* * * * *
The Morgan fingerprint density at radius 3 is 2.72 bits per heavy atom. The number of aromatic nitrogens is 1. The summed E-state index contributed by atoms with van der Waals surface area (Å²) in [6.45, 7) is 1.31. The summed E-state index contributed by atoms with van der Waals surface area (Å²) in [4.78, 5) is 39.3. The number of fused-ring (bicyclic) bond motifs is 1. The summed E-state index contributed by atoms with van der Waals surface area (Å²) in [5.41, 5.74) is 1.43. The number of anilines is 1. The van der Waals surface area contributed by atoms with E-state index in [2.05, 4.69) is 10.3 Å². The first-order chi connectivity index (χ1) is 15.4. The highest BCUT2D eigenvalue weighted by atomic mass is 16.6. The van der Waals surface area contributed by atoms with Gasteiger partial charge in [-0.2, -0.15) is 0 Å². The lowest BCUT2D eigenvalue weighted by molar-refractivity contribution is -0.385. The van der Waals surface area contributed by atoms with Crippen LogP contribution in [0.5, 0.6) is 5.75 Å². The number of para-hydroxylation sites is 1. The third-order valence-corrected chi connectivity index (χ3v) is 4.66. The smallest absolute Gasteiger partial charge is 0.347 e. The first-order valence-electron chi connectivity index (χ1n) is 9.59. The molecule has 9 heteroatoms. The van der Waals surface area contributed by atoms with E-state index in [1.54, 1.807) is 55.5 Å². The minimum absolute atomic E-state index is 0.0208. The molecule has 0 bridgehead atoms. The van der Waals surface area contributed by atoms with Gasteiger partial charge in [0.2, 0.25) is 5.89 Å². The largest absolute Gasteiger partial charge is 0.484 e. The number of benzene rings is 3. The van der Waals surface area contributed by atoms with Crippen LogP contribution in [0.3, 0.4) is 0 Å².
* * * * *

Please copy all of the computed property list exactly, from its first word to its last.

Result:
The Morgan fingerprint density at radius 3 is 2.72 bits per heavy atom. The number of aromatic nitrogens is 1. The summed E-state index contributed by atoms with van der Waals surface area (Å²) in [6.45, 7) is 1.31. The summed E-state index contributed by atoms with van der Waals surface area (Å²) in [4.78, 5) is 39.3. The number of fused-ring (bicyclic) bond motifs is 1. The summed E-state index contributed by atoms with van der Waals surface area (Å²) in [5.41, 5.74) is 1.43. The number of anilines is 1. The van der Waals surface area contributed by atoms with E-state index in [2.05, 4.69) is 10.3 Å². The first-order chi connectivity index (χ1) is 15.4. The highest BCUT2D eigenvalue weighted by atomic mass is 16.6. The van der Waals surface area contributed by atoms with Gasteiger partial charge in [-0.2, -0.15) is 0 Å². The lowest BCUT2D eigenvalue weighted by molar-refractivity contribution is -0.385. The van der Waals surface area contributed by atoms with Crippen LogP contribution in [0.5, 0.6) is 5.75 Å². The number of para-hydroxylation sites is 1. The third-order valence-corrected chi connectivity index (χ3v) is 4.66. The smallest absolute Gasteiger partial charge is 0.347 e. The first-order valence-electron chi connectivity index (χ1n) is 9.59. The molecule has 9 heteroatoms. The van der Waals surface area contributed by atoms with E-state index in [1.54, 1.807) is 55.5 Å². The minimum absolute atomic E-state index is 0.0208. The molecule has 0 bridgehead atoms. The van der Waals surface area contributed by atoms with Gasteiger partial charge in [0.2, 0.25) is 5.89 Å². The largest absolute Gasteiger partial charge is 0.484 e. The number of benzene rings is 3. The van der Waals surface area contributed by atoms with Crippen LogP contribution in [0.3, 0.4) is 0 Å².